The topics that we deliver to our younger students – Jack the Ripper in history, Kindertransport in drama, Aboriginal painting in art – have no real bearing, content-wise, on our subjects’ GCSEs, and key stage 3 therefore becomes a period of ‘treading water’, despite it being the second-longest of the key stages, until GCSE courses start.  Many of us are coming round to the idea that teaching ‘skills’ in isolation does not really work, and that showing year 8 students how to ‘analyse’ sources about The Black Death in year 8 won’t really make them better at ‘analysing’ sources about The Cold War in year 11, making key stage 3 feel even more redundant.

And this leads to many teachers not enjoying teaching younger students – no-one enjoys doing anything that they can’t really see the point in!  Now I am not saying that there is a teacher in the land who thinks teaching any child is pointless, but if there is no clarity around what should come out of the other end of a unit of work, then there is going to be a problem.

For me, the answer to all this lies in Knowledge Organisers, which when I first came across I saw as a great teaching and learning tool but I have come to realise can solve the problems described above, which are primarily curriculum issues.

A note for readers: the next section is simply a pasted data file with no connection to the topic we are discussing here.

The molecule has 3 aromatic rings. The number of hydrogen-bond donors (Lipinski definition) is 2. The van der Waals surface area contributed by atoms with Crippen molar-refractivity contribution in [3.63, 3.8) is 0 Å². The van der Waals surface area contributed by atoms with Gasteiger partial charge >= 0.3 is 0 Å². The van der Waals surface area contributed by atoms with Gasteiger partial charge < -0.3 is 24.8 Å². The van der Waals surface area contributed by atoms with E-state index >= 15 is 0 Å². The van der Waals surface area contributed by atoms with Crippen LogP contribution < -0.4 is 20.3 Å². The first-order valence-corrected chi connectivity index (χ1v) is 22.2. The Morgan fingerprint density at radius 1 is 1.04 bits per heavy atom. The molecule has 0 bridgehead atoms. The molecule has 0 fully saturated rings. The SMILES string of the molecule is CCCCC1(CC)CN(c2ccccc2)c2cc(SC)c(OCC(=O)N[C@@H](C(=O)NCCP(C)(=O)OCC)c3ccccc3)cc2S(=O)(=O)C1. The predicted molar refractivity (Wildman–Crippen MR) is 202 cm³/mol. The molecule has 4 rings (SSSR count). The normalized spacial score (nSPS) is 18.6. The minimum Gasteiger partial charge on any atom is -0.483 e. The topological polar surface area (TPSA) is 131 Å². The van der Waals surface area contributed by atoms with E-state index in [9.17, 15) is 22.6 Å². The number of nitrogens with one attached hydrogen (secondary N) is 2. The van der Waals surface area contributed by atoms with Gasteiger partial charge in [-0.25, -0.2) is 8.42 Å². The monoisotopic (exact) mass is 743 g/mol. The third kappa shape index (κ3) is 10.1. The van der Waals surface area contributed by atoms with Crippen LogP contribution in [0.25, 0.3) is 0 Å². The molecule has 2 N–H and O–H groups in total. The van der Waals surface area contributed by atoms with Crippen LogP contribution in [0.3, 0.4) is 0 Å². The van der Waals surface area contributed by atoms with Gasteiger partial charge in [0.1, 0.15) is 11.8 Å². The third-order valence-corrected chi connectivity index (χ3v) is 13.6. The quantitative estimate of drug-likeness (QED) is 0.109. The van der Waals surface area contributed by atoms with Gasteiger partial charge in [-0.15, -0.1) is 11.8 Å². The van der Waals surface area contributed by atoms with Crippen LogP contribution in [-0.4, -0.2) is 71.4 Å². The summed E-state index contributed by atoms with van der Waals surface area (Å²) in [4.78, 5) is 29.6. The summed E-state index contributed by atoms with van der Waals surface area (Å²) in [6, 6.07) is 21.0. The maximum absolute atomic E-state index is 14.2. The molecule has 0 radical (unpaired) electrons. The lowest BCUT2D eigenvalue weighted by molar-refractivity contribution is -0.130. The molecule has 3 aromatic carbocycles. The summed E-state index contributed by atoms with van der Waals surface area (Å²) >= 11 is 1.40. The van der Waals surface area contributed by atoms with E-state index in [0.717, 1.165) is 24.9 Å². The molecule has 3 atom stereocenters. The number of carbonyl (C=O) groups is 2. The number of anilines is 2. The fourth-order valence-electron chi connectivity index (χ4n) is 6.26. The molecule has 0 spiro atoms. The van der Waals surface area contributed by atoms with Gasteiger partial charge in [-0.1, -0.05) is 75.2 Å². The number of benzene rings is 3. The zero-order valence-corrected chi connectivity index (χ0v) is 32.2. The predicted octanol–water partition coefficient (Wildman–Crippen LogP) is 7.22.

Anyone can download a Knowledge Organiser for a huge array of subjects and topics. They can be photocopied and distributed to an entire year group in 24 hours and teachers can start setting self-quizzing homework as soon as they are in their students’ hands, but that’s not really the point, because they will only be effective if they are used to provoke important conversations about our curriculum at key stage 3 and crucially, to give it purpose.  Dumping Knowledge Organisers into a school and presuming they will affect change – what Durrington refers to as them being used as an “isolated pedagogical tool” –  is counter-productive and can even be dangerous if Heads of Department and SLT are not prepared to look carefully at the topics from which they are derived.

Asking a department to look at each topic they teach and decide what the key takeaways are from it is really powerful, and at my school have led to entire units of work being removed, new ones being introduced and topics being shifted from year 9 to year 7.  They make heads of department look at exactly want they want to have been achieved by the end of year 9 and how that can be spread across the three years and through which topics.  Much that students come across during key stage 3 doesn’t really need to be taken forward, and this adds to its directionlessness; in ethics there might be a strong focus on some parables but often the content of these is not really important – by working out what important knowledge we want to use them to teach, suddenly there is a shared purpose leading to improved motivation for teachers to teach and for students to learn! This doesn’t mean just spreading GCSE content down to year 7 – it means deciding what students need to know to access GCSE content and skills in the future.